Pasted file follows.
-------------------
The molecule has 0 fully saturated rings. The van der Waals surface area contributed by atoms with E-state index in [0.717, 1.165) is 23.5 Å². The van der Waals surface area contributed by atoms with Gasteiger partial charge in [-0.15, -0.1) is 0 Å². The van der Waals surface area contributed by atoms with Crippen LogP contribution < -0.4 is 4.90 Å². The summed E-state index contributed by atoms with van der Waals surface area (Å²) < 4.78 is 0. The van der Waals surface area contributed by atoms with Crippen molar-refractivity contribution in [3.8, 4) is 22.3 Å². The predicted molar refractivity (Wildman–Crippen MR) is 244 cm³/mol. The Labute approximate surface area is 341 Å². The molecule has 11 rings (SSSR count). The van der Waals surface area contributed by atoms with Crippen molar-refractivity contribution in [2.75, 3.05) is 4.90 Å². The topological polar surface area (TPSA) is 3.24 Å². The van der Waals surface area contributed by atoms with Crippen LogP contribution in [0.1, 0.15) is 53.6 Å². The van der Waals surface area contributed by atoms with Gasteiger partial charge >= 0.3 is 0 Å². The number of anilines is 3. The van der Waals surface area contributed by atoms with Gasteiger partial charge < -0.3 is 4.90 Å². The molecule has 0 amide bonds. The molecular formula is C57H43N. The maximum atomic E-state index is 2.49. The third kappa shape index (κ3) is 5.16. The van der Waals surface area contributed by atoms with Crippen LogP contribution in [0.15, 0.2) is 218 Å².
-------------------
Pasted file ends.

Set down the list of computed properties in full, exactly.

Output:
The molecule has 0 fully saturated rings. The van der Waals surface area contributed by atoms with E-state index in [0.717, 1.165) is 23.5 Å². The van der Waals surface area contributed by atoms with Gasteiger partial charge in [-0.15, -0.1) is 0 Å². The van der Waals surface area contributed by atoms with Crippen LogP contribution < -0.4 is 4.90 Å². The summed E-state index contributed by atoms with van der Waals surface area (Å²) < 4.78 is 0. The van der Waals surface area contributed by atoms with Crippen molar-refractivity contribution in [3.8, 4) is 22.3 Å². The predicted molar refractivity (Wildman–Crippen MR) is 244 cm³/mol. The Labute approximate surface area is 341 Å². The molecule has 11 rings (SSSR count). The van der Waals surface area contributed by atoms with Crippen molar-refractivity contribution in [2.75, 3.05) is 4.90 Å². The topological polar surface area (TPSA) is 3.24 Å². The van der Waals surface area contributed by atoms with Crippen LogP contribution in [0.1, 0.15) is 53.6 Å². The van der Waals surface area contributed by atoms with Gasteiger partial charge >= 0.3 is 0 Å². The number of anilines is 3. The van der Waals surface area contributed by atoms with Gasteiger partial charge < -0.3 is 4.90 Å². The molecule has 0 amide bonds. The molecular formula is C57H43N. The maximum atomic E-state index is 2.49. The third kappa shape index (κ3) is 5.16. The van der Waals surface area contributed by atoms with Crippen LogP contribution in [0.15, 0.2) is 218 Å².